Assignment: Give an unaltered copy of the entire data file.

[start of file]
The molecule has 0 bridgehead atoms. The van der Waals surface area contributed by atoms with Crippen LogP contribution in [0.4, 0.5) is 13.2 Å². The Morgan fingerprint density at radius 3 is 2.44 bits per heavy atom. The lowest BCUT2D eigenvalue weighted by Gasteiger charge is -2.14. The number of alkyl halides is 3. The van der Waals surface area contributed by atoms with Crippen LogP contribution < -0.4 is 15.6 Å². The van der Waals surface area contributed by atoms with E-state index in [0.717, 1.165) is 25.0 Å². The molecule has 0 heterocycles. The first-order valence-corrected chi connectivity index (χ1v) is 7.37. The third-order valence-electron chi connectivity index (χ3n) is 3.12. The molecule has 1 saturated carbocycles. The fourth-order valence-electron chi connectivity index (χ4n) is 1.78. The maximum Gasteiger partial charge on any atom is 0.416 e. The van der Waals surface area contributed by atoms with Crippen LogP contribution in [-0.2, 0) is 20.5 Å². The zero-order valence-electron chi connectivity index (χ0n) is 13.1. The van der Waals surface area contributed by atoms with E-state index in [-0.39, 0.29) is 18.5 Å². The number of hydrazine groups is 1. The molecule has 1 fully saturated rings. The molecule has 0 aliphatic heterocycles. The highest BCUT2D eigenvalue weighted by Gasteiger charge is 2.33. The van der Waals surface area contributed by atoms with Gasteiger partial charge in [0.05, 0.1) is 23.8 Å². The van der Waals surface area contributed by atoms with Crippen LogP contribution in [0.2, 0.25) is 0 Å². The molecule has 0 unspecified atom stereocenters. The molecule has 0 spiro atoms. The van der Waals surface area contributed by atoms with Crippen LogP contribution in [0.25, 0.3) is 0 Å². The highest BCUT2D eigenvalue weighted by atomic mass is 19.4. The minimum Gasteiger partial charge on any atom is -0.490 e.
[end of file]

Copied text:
The molecule has 0 bridgehead atoms. The van der Waals surface area contributed by atoms with Crippen LogP contribution in [0.4, 0.5) is 13.2 Å². The Morgan fingerprint density at radius 3 is 2.44 bits per heavy atom. The lowest BCUT2D eigenvalue weighted by Gasteiger charge is -2.14. The number of alkyl halides is 3. The van der Waals surface area contributed by atoms with Crippen LogP contribution < -0.4 is 15.6 Å². The van der Waals surface area contributed by atoms with E-state index in [0.717, 1.165) is 25.0 Å². The molecule has 0 heterocycles. The first-order valence-corrected chi connectivity index (χ1v) is 7.37. The third-order valence-electron chi connectivity index (χ3n) is 3.12. The molecule has 1 saturated carbocycles. The fourth-order valence-electron chi connectivity index (χ4n) is 1.78. The maximum Gasteiger partial charge on any atom is 0.416 e. The van der Waals surface area contributed by atoms with Crippen LogP contribution in [-0.2, 0) is 20.5 Å². The zero-order valence-electron chi connectivity index (χ0n) is 13.1. The van der Waals surface area contributed by atoms with E-state index in [-0.39, 0.29) is 18.5 Å². The number of hydrazine groups is 1. The molecule has 1 fully saturated rings. The molecule has 0 aliphatic heterocycles. The highest BCUT2D eigenvalue weighted by Gasteiger charge is 2.33. The van der Waals surface area contributed by atoms with Gasteiger partial charge in [0.05, 0.1) is 23.8 Å². The van der Waals surface area contributed by atoms with Crippen LogP contribution in [0.2, 0.25) is 0 Å². The molecule has 0 unspecified atom stereocenters. The molecule has 0 spiro atoms. The van der Waals surface area contributed by atoms with Crippen LogP contribution in [0.25, 0.3) is 0 Å². The highest BCUT2D eigenvalue weighted by atomic mass is 19.4. The minimum Gasteiger partial charge on any atom is -0.490 e.